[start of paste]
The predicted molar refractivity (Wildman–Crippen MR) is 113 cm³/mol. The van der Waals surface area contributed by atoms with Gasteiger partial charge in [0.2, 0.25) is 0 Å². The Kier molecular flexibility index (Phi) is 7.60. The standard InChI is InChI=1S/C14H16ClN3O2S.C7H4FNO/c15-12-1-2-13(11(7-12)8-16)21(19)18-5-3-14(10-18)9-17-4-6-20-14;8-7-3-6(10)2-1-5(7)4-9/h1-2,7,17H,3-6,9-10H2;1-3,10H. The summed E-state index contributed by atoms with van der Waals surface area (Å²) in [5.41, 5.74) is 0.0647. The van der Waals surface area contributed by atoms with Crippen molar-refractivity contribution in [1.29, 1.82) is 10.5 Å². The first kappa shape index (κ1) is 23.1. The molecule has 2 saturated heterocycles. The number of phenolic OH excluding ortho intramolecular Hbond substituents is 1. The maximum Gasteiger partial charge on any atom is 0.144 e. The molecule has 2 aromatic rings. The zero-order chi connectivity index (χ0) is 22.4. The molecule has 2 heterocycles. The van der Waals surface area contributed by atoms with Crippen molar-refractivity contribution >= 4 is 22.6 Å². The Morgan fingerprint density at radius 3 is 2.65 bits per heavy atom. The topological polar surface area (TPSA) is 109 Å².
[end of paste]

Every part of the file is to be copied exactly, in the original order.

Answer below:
The predicted molar refractivity (Wildman–Crippen MR) is 113 cm³/mol. The van der Waals surface area contributed by atoms with Gasteiger partial charge in [0.2, 0.25) is 0 Å². The Kier molecular flexibility index (Phi) is 7.60. The standard InChI is InChI=1S/C14H16ClN3O2S.C7H4FNO/c15-12-1-2-13(11(7-12)8-16)21(19)18-5-3-14(10-18)9-17-4-6-20-14;8-7-3-6(10)2-1-5(7)4-9/h1-2,7,17H,3-6,9-10H2;1-3,10H. The summed E-state index contributed by atoms with van der Waals surface area (Å²) in [5.41, 5.74) is 0.0647. The van der Waals surface area contributed by atoms with Crippen molar-refractivity contribution in [1.29, 1.82) is 10.5 Å². The first kappa shape index (κ1) is 23.1. The molecule has 2 saturated heterocycles. The number of phenolic OH excluding ortho intramolecular Hbond substituents is 1. The maximum Gasteiger partial charge on any atom is 0.144 e. The molecule has 2 aromatic rings. The zero-order chi connectivity index (χ0) is 22.4. The molecule has 2 heterocycles. The van der Waals surface area contributed by atoms with Crippen molar-refractivity contribution >= 4 is 22.6 Å². The Morgan fingerprint density at radius 3 is 2.65 bits per heavy atom. The topological polar surface area (TPSA) is 109 Å².